Today’s Headlines for Monday, November 27

  • The Tribune Ridicules Burke and Beale’s Proposal to Ticket Pedestrians for “Distracted Walking”
  • Federal Review of Obama Center Plan Could Strengthen the Hand of Local Organizations (Sun-Times)
  • Blankenhorn: Building and Rebuilding Bridges Is a Top Priority for IDOT (SJR)
  • Driver Charged With DUI After Causing Crash That Killed Woman on Sidewalk in Antioch (Sun-Times)
  • Lawsuit Against Ex-Cop in DUI Fatality Case Is a Another Test of “Code of Silence” (Tribune)
  • Wheaton Metra Station Closed After Fire, Apparently Caused by Malfunctioning Heater (ABC)
  • City Officially Opens New Bike-Only Path on LFT Between North and Fullerton (Sun-Times)
  • Oak Park Trustee: The Village Needs to Boost Divvy Memberships or Else Kill the Program (Facebook)
  • 100-Year-Old Building Near Rogers Park Metra Could Be Turned Into a Parking-Free TOD (Curbed)
  • Emanuel Interviews CNT’s Jacky Grimshaw About Her Work With Harold Washington (Chicago Stories)
  • Divvy Memberships Are $85 Today Instead of the Usual $95, #HOLIDIVVY Hits the Streets (CBS)
  • Chi Hack Night Hosts a Preview of the New “Cook Central” GIS Data Portal Tuesday at 6:30 PM

Get national headlines at Streetsblog USA

wide banner copy

  • JacobEPeters

    I don’t think the Oak Park politician understands that Divvy induces spending at local businesses in his community, & it isn’t a purely commuting transportation asset. Memberships in any census tract should not be the metric for shutting down the service, instead it should be a measuring stick to judge how successful the city & Divvy have been at designing & operating the system.

  • Kevin M

    I think it is possible (with eyes closed, nose plugged, and a spoon full of sugar) to see Blankenhorn’s publicized focus on “bridges” (ie. repairing current infrastructure vs expanding) as his politically-safe way to deny and placate/distract the windshield-voters who demand more lanes, more lanes, and more lanes again! Blankenhorn’s “bridges” direction also keeps the gravy pouring for the asphalt-unions. Still, even with that generous perspective, I am filled with disgust at the grossly-disproportionate amount of tax money that our government throws–year after year, decade after decade–at private automobile infrastructure while at the same time it cuts, cuts, and cuts again public funding of mass transit.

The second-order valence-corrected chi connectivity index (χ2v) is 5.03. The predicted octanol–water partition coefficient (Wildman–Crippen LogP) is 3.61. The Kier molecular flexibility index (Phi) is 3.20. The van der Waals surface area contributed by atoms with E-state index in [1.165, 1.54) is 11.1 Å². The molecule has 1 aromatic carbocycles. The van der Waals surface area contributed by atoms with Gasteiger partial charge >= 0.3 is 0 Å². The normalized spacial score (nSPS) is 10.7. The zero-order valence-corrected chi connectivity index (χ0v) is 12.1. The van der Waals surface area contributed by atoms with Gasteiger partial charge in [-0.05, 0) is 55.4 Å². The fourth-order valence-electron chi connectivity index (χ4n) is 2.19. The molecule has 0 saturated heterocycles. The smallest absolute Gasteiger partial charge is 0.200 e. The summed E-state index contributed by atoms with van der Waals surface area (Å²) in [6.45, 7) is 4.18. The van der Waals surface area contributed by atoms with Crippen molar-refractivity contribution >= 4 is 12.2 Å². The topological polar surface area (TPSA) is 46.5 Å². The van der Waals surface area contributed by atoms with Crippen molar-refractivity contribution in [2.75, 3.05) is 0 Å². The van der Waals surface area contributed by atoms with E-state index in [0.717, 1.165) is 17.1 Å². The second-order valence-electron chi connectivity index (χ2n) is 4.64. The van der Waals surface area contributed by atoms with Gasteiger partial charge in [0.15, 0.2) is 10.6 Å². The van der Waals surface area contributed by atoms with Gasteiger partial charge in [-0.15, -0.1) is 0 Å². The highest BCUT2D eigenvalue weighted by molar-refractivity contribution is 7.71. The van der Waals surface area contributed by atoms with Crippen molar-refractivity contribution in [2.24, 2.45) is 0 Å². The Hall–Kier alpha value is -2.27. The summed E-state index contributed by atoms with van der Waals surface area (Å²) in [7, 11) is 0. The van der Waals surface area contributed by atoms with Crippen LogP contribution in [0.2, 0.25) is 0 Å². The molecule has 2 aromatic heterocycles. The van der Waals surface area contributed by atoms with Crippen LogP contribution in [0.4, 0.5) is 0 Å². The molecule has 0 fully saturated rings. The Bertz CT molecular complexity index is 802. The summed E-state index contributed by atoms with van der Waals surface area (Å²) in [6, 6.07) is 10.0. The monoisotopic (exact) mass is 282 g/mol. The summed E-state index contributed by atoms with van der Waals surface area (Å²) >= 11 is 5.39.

• rohmen

    I live in Oak Park, and I think the rub may out here have with the system is that it was clearly designed more to benefit people visiting the Village than the residents of the Village itself. As you note, that’s more a measuring stick of how it’s been rolled out and managed, and not a reason to scrap it, but it’s made embracing it out here for many tough to do and turned it into an easy target.

    The rub is adding density is going to be necessary to actually make it worth something of use to Village residents (there’s a big untapped base that I think would use it to get to the trains if stations could be placed in more residential areas), but getting any future investment from the Village will be almost impossible.

    Oak Park (like a lot of areas) is going through a period of increasingly questioning tax levels/spending since property taxes are crazy, and something like Divvy is easy pickings for a politician that wants to look tough on spending,

  • rwy

    The same problem with divvy in Evanston. The stations are mostly near train stations. Sure you could build more stations and see if that increases usage. I think divvy should be scrapped in the suburbs and replaced with dockless bike share.